Editor's note: CNN's Ben Wedeman and crew are some of the few international reporters in Syria, whose government has been restricting access of foreign journalists and refusing many of them entry. Wedeman, who used to live in Aleppo, has spent time over the past two weeks in the city of more than 2 million people where rebels and government forces are fighting. Below is an edited account of what Wedeman saw in Aleppo. Read more from CNN inside Syria.
A building had been hit by an artillery round 15 minutes earlier. We're driving to see the damage and notice there isn't a rebel in sight.
But there are a lot of people.
They aren't political. They aren't fighters. But they are terrified.
We meet a man whose fifth-floor apartment had been hit. His living room had completely collapsed.
"I've done nothing to Bashar (al-Assad)," he says, his voice growing agitated. "I've never done anything against him. Why are they doing this to me?"
The man, like many others nearby, are caught in the firefight between government forces and rebels. You get the feeling that these people just want peace.
On the street below, a man approaches us and asks if we're with the regime or the revolution. We tell him neither.
"We're with neither either!" he exclaims. "We're caught in the middle and paying the price as these two sides fight it out."
The damaged homes are just the beginning. One day earlier we had seen a 12-year-old boy with his leg blown off.
Every day when reporting out of Syria, we talk about how many people have been killed each day. But they have names. They have ages. They are somebody's brother, someone's mother, someone's family.
For the living, their houses are shelled, they can't find food, they don‚Äôt have a job. All they can do is throw up their hands in exasperation. They don‚Äôt like the regime, but it's impossible for them to live under these circumstances. They are the innocent people, stuck in the middle, who will have to live with the consequences. And often they'll be the ones paying the highest price - with their lives.
As these residents struggle to survive, living in the middle of a war zone, a tension is beginning to grow between local residents and fighters who have come in to use towns as bases to fight against government forces. Many of the major deciders of what will happen to Syria in the coming weeks, months and days are not from Aleppo, but they are based here now. They've descended upon the town, home to 2 million, with residents having little say in the matter.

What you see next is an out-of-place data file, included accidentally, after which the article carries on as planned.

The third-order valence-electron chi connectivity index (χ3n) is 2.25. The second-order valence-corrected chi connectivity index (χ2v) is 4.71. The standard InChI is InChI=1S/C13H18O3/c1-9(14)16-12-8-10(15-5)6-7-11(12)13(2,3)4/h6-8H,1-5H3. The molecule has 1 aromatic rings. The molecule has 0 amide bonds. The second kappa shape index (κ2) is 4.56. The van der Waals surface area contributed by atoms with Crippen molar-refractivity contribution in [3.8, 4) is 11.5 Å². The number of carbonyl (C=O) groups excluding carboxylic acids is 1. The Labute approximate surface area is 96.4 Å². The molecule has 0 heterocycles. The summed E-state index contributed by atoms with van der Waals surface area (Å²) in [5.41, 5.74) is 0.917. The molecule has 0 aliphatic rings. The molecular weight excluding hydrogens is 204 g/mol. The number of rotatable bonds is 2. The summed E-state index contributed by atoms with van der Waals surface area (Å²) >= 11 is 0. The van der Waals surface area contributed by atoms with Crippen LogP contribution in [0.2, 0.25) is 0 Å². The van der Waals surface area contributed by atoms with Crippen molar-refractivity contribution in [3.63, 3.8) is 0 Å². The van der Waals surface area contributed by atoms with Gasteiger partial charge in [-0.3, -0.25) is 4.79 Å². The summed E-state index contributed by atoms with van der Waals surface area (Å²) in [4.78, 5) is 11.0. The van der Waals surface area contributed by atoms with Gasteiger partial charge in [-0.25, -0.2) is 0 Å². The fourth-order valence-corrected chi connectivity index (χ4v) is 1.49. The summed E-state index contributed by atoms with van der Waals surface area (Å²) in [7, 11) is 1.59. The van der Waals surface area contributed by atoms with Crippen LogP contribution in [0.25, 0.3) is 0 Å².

Outside a rebel command post, we hear a loud argument break out between between jihadi rebels and local pious Muslims wearing skullcaps. It's not clear what they were fighting about, but it is clear the tension is continuing to mount between the fighters and the locals.
In one neighborhood we see a man, his wife and their son carrying bags. We ask them why they were leaving. The father says they needed a change of atmosphere. That, certainly, is an understatement. His wife, wearing a black veil, says she just wants the rebels and the Free Syrian Army to leave. They just want to be left alone. They merely want to live in their home in peace. But they have no choice and are forced to flee.
With many of the rebels being jihadis, locals express their concerns. Since I've been in Aleppo, I've never heard the word democracy used once. They may use the word freedom, but the debate over what that means couldn't be more different depending on who you talk to. Many of the rebels say they want to see Islamic law be the rule of the land. And many locals in Aleppo, though they are traditionally Sunni and religious, are concerned about the power that jihadis with guns who want Islamic law are gaining.
But those concerns are just the start.
Later, as we dine in the home of a man outside of Aleppo, it becomes clear that frustrations are mounting about how success can be achieved in Syria and what that even means.
"The problem with this revolution is that we don‚Äôt have a leader," the man tells me. "It would be good if we had five leaders, but we have 500 leaders. And that‚Äôs what worries me."
With rebels being divided into local units, jihadi units and additionally the Free Syrian Army, the sense in many parts of town is one of pure chaos and concern. Who is in charge? What is the plan? Is there one?
We saw one man trying to buy an AK-47. But he had no plans to fight against the government. For him, the real danger was still to come. He told us he wanted the gun to protect himself from looters and thieves and out of fear of what may happen if the regime falls.
Nobody here knows what will come of Syria if al-Assad's regime does fall. And for some, that's the scariest part.
More from Ben Wedeman inside Syria:
– 'Nobody imagined this': How a city went from beauty to war zone
–¬†Life and death in Aleppo:¬†He wasn't a fighter or a revolutionary. But 45-year-old Hassan, a shopkeeper, died from a sniper's bullet.
–¬†Snipers, stairwells and graveyards: Two days inside Aleppo
–¬†How to sneak into a war zone:¬†To get in and out of Aleppo, it helps to have a Plan B. And maybe a Plan C and D.